DES MOINES – At its meeting yesterday, the Highline Community College Board of Trustees voted unanimously to change the name of Highline Community College, returning the institution to its original name of Highline College.
The board changed the college’s name to reflect state approval of four Bachelor of Applied Science degree programs, slated to start fall quarter 2014. The B.A.S. degree programs provide the third and fourth years of college work for people who have completed a two-year technical degree. The four programs are Cybersecurity and Forensics, Global Trade and Logistics, Respiratory Therapy, and Youth Development.
Highline College was established in 1961 as a “Community College serving the Highline area.” In 1967, the Washington State Legislature passed the Community College Act of 1967, creating a statewide system for community colleges. With the passage of the act, Highline changed its name to Highline Community College.
In his presentation to the board, President Jack Bermingham said, “Students were at the core of the decision to change the name, as the community college title may disadvantage B.A.S. graduates in the job market.”
“Changing the name will not change the mission,” he added. “Highline has, and will always be, an institution of higher education, focused on serving the educational needs of our local community.”
In making its decision, the board reinforced its commitment to the college’s mission to promote student engagement, learning, and achievement, while sustaining relationships within its communities. Board Chair Bob Roegner said, “We want to put students in the best possible position when they earn credentials at Highline, both in terms of what they learn here and how their education is perceived by business and industry. We believe changing our name will benefit students.”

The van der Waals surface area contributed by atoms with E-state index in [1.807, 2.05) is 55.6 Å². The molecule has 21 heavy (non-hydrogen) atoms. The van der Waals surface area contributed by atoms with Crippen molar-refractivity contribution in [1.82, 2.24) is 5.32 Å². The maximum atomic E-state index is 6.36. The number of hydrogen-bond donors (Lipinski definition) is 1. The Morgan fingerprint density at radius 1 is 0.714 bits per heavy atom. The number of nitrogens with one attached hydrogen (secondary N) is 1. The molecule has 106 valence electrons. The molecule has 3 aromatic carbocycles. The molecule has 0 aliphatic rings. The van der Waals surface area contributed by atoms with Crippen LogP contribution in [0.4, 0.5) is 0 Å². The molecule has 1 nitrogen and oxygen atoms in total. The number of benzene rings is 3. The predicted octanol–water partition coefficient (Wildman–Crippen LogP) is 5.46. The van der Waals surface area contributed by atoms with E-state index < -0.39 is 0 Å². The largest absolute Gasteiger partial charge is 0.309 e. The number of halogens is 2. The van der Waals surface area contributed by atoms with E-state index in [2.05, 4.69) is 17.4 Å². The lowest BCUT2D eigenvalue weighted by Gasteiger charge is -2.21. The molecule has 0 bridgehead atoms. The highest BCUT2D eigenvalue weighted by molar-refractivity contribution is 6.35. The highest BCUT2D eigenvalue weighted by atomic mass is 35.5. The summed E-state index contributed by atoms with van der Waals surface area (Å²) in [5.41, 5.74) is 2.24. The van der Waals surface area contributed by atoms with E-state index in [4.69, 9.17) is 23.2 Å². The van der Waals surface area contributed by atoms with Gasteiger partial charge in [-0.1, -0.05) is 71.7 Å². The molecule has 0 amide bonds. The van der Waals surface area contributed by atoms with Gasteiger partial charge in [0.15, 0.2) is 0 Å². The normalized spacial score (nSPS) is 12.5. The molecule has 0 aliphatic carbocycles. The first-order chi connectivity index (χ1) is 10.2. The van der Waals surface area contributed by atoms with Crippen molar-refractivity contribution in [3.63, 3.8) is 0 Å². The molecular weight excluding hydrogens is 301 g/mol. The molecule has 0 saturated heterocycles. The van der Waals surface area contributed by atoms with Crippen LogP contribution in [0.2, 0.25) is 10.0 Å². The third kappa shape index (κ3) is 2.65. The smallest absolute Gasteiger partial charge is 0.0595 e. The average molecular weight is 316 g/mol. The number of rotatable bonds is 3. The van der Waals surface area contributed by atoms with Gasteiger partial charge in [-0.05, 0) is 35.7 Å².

The name change will take effect July 1, 2014.
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Highline College was founded in 1961 as the first community college in King County. With approximately 18,000 annual students and 350,000 alumni, it is one of the state’s largest institutions of higher education. The college offers a wide range of academic transfer and professional-technical education programs, with day, evening and weekend classes. Alumni include former Seattle Mayor Norm Rice, entrepreneur Junki Yoshida and Washington state poet laureate Sam Green.